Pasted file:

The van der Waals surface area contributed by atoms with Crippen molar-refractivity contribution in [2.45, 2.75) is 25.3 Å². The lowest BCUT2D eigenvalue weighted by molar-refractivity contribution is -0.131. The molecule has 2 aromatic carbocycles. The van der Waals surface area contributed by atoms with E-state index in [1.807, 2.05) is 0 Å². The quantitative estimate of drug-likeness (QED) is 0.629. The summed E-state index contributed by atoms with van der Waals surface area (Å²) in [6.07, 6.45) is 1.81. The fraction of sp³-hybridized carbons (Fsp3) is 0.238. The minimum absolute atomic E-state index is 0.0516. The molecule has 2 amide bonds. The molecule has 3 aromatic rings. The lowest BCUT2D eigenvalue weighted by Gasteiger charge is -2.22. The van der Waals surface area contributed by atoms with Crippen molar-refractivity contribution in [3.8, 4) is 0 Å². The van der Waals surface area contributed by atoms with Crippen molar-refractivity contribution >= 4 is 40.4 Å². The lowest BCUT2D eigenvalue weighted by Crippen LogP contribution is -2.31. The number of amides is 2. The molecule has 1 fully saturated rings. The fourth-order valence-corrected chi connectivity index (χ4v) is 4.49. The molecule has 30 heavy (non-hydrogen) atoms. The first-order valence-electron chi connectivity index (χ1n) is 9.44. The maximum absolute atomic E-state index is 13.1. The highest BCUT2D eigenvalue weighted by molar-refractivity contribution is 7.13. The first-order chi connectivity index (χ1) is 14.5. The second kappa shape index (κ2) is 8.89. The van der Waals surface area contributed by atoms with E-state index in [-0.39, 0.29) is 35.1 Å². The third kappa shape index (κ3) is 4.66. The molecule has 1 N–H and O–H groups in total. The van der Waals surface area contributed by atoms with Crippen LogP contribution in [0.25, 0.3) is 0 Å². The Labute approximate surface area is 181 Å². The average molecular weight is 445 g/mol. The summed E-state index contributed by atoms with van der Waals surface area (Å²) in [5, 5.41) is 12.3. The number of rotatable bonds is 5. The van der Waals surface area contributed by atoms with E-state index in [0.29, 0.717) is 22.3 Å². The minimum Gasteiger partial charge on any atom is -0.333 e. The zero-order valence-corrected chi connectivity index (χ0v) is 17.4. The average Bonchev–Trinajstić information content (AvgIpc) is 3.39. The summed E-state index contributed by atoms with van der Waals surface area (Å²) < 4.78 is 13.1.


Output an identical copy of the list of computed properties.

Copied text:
The van der Waals surface area contributed by atoms with Crippen molar-refractivity contribution in [2.45, 2.75) is 25.3 Å². The lowest BCUT2D eigenvalue weighted by molar-refractivity contribution is -0.131. The molecule has 2 aromatic carbocycles. The van der Waals surface area contributed by atoms with E-state index in [1.807, 2.05) is 0 Å². The quantitative estimate of drug-likeness (QED) is 0.629. The summed E-state index contributed by atoms with van der Waals surface area (Å²) in [6.07, 6.45) is 1.81. The fraction of sp³-hybridized carbons (Fsp3) is 0.238. The minimum absolute atomic E-state index is 0.0516. The molecule has 2 amide bonds. The molecule has 3 aromatic rings. The lowest BCUT2D eigenvalue weighted by Gasteiger charge is -2.22. The van der Waals surface area contributed by atoms with Crippen molar-refractivity contribution in [3.8, 4) is 0 Å². The van der Waals surface area contributed by atoms with Crippen molar-refractivity contribution >= 4 is 40.4 Å². The lowest BCUT2D eigenvalue weighted by Crippen LogP contribution is -2.31. The number of amides is 2. The molecule has 1 fully saturated rings. The fourth-order valence-corrected chi connectivity index (χ4v) is 4.49. The molecule has 30 heavy (non-hydrogen) atoms. The first-order valence-electron chi connectivity index (χ1n) is 9.44. The maximum absolute atomic E-state index is 13.1. The highest BCUT2D eigenvalue weighted by molar-refractivity contribution is 7.13. The first-order chi connectivity index (χ1) is 14.5. The second kappa shape index (κ2) is 8.89. The van der Waals surface area contributed by atoms with E-state index in [-0.39, 0.29) is 35.1 Å². The third kappa shape index (κ3) is 4.66. The molecule has 1 N–H and O–H groups in total. The van der Waals surface area contributed by atoms with Crippen LogP contribution in [0.25, 0.3) is 0 Å². The Labute approximate surface area is 181 Å². The average molecular weight is 445 g/mol. The summed E-state index contributed by atoms with van der Waals surface area (Å²) in [5, 5.41) is 12.3. The number of rotatable bonds is 5. The van der Waals surface area contributed by atoms with E-state index in [0.29, 0.717) is 22.3 Å². The minimum Gasteiger partial charge on any atom is -0.333 e. The zero-order valence-corrected chi connectivity index (χ0v) is 17.4. The average Bonchev–Trinajstić information content (AvgIpc) is 3.39. The summed E-state index contributed by atoms with van der Waals surface area (Å²) < 4.78 is 13.1.